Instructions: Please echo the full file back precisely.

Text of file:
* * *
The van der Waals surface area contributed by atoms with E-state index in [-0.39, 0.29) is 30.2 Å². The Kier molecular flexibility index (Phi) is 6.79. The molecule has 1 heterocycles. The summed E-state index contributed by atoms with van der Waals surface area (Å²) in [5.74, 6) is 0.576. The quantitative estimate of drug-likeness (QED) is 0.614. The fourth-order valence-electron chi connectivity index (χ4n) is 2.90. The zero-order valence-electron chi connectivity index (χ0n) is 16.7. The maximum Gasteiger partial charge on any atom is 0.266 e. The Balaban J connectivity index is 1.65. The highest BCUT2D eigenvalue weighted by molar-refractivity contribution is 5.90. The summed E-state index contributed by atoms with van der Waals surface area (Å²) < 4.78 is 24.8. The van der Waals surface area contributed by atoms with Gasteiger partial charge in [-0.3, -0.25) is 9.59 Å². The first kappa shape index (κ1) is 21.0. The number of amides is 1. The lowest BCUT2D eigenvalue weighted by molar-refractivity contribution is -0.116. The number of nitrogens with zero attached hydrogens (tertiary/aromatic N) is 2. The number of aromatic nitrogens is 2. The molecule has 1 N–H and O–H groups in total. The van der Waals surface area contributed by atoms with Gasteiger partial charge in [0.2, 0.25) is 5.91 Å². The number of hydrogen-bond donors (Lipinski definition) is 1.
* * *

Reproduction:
The van der Waals surface area contributed by atoms with E-state index in [-0.39, 0.29) is 30.2 Å². The Kier molecular flexibility index (Phi) is 6.79. The molecule has 1 heterocycles. The summed E-state index contributed by atoms with van der Waals surface area (Å²) in [5.74, 6) is 0.576. The quantitative estimate of drug-likeness (QED) is 0.614. The fourth-order valence-electron chi connectivity index (χ4n) is 2.90. The zero-order valence-electron chi connectivity index (χ0n) is 16.7. The maximum Gasteiger partial charge on any atom is 0.266 e. The Balaban J connectivity index is 1.65. The highest BCUT2D eigenvalue weighted by molar-refractivity contribution is 5.90. The summed E-state index contributed by atoms with van der Waals surface area (Å²) < 4.78 is 24.8. The van der Waals surface area contributed by atoms with Gasteiger partial charge in [-0.3, -0.25) is 9.59 Å². The first kappa shape index (κ1) is 21.0. The number of amides is 1. The lowest BCUT2D eigenvalue weighted by molar-refractivity contribution is -0.116. The number of nitrogens with zero attached hydrogens (tertiary/aromatic N) is 2. The number of aromatic nitrogens is 2. The molecule has 1 N–H and O–H groups in total. The van der Waals surface area contributed by atoms with Gasteiger partial charge in [0.2, 0.25) is 5.91 Å². The number of hydrogen-bond donors (Lipinski definition) is 1.